More states consider assisted suicide legislation

| April 19, 2017 | 0 Comments

More states are considering assisted suicide legislation, although few seem to be making inroads in adding themselves to the five states and the District of Columbia where it is legal.

A bill in Alaska closely modeled after Oregon’s Death With Dignity Act, which took effect 20 years ago, was the subject of a legislative hearing April 6. But lawmakers in a divided Legislature are in session for only 90 days, and coming to agreement on a state budget appeared to be taking up lawmakers’ time.

At a March 28 hearing on the bill, Margaret Dore, an attorney from Washington state where assisted suicide is also legal, said advocates of doctor-assisted suicide are misleading the public about the real impact on society’s most vulnerable. Dore, who also is president of Choice Is an Illusion — a nonprofit that opposes assisted suicide and euthanasia — said the bill does not deal only with those who are dying. For example, Oregon’s suicide bill lists diabetes as a “terminal illness,” Dore cautioned.

In addition to Oregon, Washington state and the District of Columbia, assisted suicide is also legal in California, Colorado and Vermont.

Arizona lawmakers passed a bill in March that would protect state health care providers and medical facilities from discrimination if they refuse to assist in services or provide items that result in the death of a person. The bill is meant to shield doctors, nurses or medical facilities that choose to exercise personal conscience in not participating in end-of-life situations.

Although Colorado voters approved a medical aid-in-dying referendum last year, within two months of the vote, around one-third of hospitals in Colorado ­— including the state’s largest health system, Centura Health — had decided to opt out of offering medical aid in dying.

In Hawaii, the state house’s Health Committee in March unanimously voted to defer a bill that would have legalized physician-assisted suicide for terminally ill patients two weeks after the Senate had overwhelmingly voted in favor of the bill. Bishop Larry Silva of the statewide Diocese of Honolulu called physician-assisted suicide a “wolf in sheep’s clothing,” adding his concern that legalizing assisted suicide would open the door to a “culture of euthanasia” and abuse of the elderly.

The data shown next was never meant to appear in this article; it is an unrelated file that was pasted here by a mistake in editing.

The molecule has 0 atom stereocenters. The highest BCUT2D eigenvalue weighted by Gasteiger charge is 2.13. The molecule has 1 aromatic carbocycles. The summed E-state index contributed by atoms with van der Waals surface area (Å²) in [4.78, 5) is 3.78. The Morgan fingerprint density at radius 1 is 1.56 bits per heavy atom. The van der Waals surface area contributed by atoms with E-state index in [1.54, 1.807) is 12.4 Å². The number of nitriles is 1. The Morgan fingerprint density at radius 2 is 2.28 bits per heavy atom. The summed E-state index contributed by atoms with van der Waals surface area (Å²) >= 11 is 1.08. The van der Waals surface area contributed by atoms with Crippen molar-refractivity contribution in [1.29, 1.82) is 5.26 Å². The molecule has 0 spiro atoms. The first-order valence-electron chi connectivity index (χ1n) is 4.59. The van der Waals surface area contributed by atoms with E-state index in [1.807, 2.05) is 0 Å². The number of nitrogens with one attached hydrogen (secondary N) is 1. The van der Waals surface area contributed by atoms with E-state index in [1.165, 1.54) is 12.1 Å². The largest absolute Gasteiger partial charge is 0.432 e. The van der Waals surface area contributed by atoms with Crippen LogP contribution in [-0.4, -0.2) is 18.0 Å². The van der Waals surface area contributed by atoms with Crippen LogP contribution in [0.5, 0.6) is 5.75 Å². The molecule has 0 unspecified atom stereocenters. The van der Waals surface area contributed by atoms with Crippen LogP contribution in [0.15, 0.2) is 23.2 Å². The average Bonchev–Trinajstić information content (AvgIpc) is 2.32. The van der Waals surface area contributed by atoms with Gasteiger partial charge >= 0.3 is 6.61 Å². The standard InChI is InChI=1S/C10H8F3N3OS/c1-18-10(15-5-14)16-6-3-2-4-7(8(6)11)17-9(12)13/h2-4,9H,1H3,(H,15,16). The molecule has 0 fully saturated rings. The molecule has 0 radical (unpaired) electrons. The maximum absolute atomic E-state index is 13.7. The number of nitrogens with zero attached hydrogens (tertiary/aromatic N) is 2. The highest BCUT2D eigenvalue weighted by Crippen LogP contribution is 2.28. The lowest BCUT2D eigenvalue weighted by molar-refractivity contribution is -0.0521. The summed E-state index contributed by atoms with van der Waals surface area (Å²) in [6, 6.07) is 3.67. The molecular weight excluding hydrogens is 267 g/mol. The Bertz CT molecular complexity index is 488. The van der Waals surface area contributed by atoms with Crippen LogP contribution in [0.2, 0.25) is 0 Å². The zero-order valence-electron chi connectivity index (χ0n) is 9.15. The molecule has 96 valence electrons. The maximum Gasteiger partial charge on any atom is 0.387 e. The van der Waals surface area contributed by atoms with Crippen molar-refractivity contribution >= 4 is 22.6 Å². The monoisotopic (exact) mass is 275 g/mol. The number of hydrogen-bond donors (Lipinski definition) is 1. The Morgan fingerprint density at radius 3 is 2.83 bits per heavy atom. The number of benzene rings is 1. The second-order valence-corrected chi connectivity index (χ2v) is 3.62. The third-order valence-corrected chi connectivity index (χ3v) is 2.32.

Assisted suicide is legal in the District of Columbia and five states:

Oregon • Washington  • California • Colorado • Vermont

A similar bill was introduced in Iowa by two Senate Democrats, but it has little chance of succeeding in a Republican-dominated Legislature.

Companion bills were introduced in both houses of Indiana’s Legislature to provide “end-of-life options.” No action had yet been taken on the bills.

Kansas’ Death With Dignity bill also is modeled closely on Oregon’s law. A patient requesting aid-in-dying medication will have to be at least 18 years old, a Kansas resident, mentally capable of making and communicating health care decisions, and diagnosed with a terminal disease that will result in death within six months.

Kentucky’s legislative session ended without any assisted-suicide bill passing.

In Maine, dozens of people turned out April 5 to argue for and against a pair of bills that would allow Maine doctors to prescribe life-ending drugs to those suffering from terminal illness.

The two sponsors of Maryland’s End of Life Option Act withdrew the bill in March when they realized they didn’t have the votes to pass it in the Senate Judicial Proceedings Committee.

Assisted suicide advocates in Massachusetts are trying for the eighth time to get a bill passed. Companion bills were introduced in the winter. The state’s legislative session runs through 2018.

A bill was reintroduced in the Minnesota Legislature to give terminally ill patients access to medication to end their lives — but the measure has little chance of passing. Minnesota Citizens Concerned for Life warned that passing the bill would open the door to new kinds of pressure and coercion, citing Oregon statistics the organization says show that 40 percent of those obtaining life-ending medications have expressed concern about being a burden on family and friends.

Competing bills were introduced in Mississippi: a Death With Dignity Act and a bill that declares that “no person shall receive a prescription for medication to end his or her life.”

New Jersey might be the closest to being the next jurisdiction to allow assisted suicide. A bill passed the full House last fall during the 2016-17 legislative session, and then was approved by a Senate committee in November.

After New Mexico’s Supreme Court ruled against the right to die last year by refusing to overturn a law making it a felony to help end the life of a terminally ill patient, lawmakers tried again. An End of Life Options Act was introduced in the state House in January and approved by the House Health and Human Services Committee the next week. A companion Senate bill was voted on by the Senate Public Affairs Committee March 3. It was taken up by the full Senate and defeated 22-20 in a March 15 vote.

In Oklahoma, one bill, the Death Certificate Accuracy Act, introduced in January, would require listing “suicide” as the cause of death under any assisted dying law that may pass in the future. It passed the House and was pending in the Senate Health and Human Services Committee.

In Wisconsin, a day after the state passed a measure allowing the terminally ill to have access to experimental drugs that have not yet been approved for use by the federal Food and Drug Administration, an aid-in-dying bill was introduced. Its fate is uncertain.

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